I don’t understand the mentality of these gold hoarders, Obama has already proven he will use the state to execute and lock up humans with free abandon, so what if ed rombach walks up with a gold coin to try and do business under that government.

    The founding fathers wanted us all to have guns to shoot warren moslers who try to force their wills upon us, they knew having the gold without the weapons was silly. I see palm beach is buying military grade tanks for thier police, its hard for me to take my puny 38 special and fight off police who have military grade tanks, and drones who will all be controlled by robots since humans are the weak part of the police force. WE ARE FREAKING DOOMED!

  3. Russia defaulted once, so Putin may feel more secure with a currency that cannot default. It also pokes a stick in the eye of the U.S. “I have no faith in your dollar”

    And he buys it for the same reasons that Paulson, Soros and Einhorn are buying it.

      1. @WARREN MOSLER,
        Gold to RUB is though, RCB accepts it as collateral and purchases all offered by Russian credit institutions.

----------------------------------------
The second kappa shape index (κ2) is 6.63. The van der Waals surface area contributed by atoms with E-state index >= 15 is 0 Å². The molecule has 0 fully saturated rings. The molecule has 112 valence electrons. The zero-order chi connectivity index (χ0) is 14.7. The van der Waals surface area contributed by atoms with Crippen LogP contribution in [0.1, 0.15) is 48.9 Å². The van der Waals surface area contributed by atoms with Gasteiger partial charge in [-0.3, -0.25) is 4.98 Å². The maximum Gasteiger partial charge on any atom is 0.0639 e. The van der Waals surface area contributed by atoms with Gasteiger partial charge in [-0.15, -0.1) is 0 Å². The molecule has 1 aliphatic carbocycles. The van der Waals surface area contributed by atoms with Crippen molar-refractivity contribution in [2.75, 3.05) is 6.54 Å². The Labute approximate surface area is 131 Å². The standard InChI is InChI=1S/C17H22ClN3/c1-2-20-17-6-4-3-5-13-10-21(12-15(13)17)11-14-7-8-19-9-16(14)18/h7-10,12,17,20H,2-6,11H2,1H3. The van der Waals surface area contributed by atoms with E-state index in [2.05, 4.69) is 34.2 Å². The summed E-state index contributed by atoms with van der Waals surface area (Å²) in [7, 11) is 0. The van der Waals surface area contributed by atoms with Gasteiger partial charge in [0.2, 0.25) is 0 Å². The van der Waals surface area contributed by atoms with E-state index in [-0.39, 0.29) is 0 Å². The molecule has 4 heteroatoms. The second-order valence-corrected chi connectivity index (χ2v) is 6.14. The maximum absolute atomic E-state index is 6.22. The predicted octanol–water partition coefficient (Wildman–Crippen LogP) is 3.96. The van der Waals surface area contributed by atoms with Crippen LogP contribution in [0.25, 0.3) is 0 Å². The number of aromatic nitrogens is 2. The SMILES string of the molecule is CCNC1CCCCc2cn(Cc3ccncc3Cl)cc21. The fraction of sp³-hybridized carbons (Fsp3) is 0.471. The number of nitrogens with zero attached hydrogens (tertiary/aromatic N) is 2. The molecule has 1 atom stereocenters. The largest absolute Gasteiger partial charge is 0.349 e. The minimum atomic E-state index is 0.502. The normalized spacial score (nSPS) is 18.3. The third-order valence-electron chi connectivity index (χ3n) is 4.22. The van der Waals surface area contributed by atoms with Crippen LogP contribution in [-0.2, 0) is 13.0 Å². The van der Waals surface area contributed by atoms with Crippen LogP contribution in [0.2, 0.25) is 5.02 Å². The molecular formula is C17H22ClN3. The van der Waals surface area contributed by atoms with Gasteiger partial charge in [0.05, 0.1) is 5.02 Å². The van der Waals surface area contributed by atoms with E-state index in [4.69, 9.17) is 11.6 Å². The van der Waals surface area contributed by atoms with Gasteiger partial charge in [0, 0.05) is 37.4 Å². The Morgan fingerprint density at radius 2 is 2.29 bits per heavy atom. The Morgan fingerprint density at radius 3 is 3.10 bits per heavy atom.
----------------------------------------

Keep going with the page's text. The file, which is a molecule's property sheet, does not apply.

I think the reasons are pretty old fashioned and rooted in tradition and custom.
        Standing agreement to buy gold and having it -offers some liquidity, -gives a little push to exchange rates, -provides a buffer during international calamities and -though irrational, it does buy trust in the currency by backing it with a little bit of gold in the vault.

  4. Warren – a question – I like your analogy of business cards in the room and the demand for tax payable in dollars creates value for the dollar and am trying to read and get up to speed on the MMT. Having been reading on Austrian Economics as well – and following Peter Schiff – I also think that his analogy of dropping money on a deserted island – while thought provoking is also a little too simplistic. The totality of conditions needs to be taken into account. My question is – is it possible your analogy no longer is correct because no one is locked in the room with only one way to get out? To add to it – anyone in that room can now open a window and seek to exchange those dollars with gold, Euros, yuan, etc? If the value of the dollar depreciates cant I just exchange more valuable currencies for what I need to pay the government? In a floating exchange then, it seems to me that the relative value of the dollar may trump the desire for the government to demand payment in kind, thus severely crippling its utility. Thoughts? (Thanks for having such a valuable site.)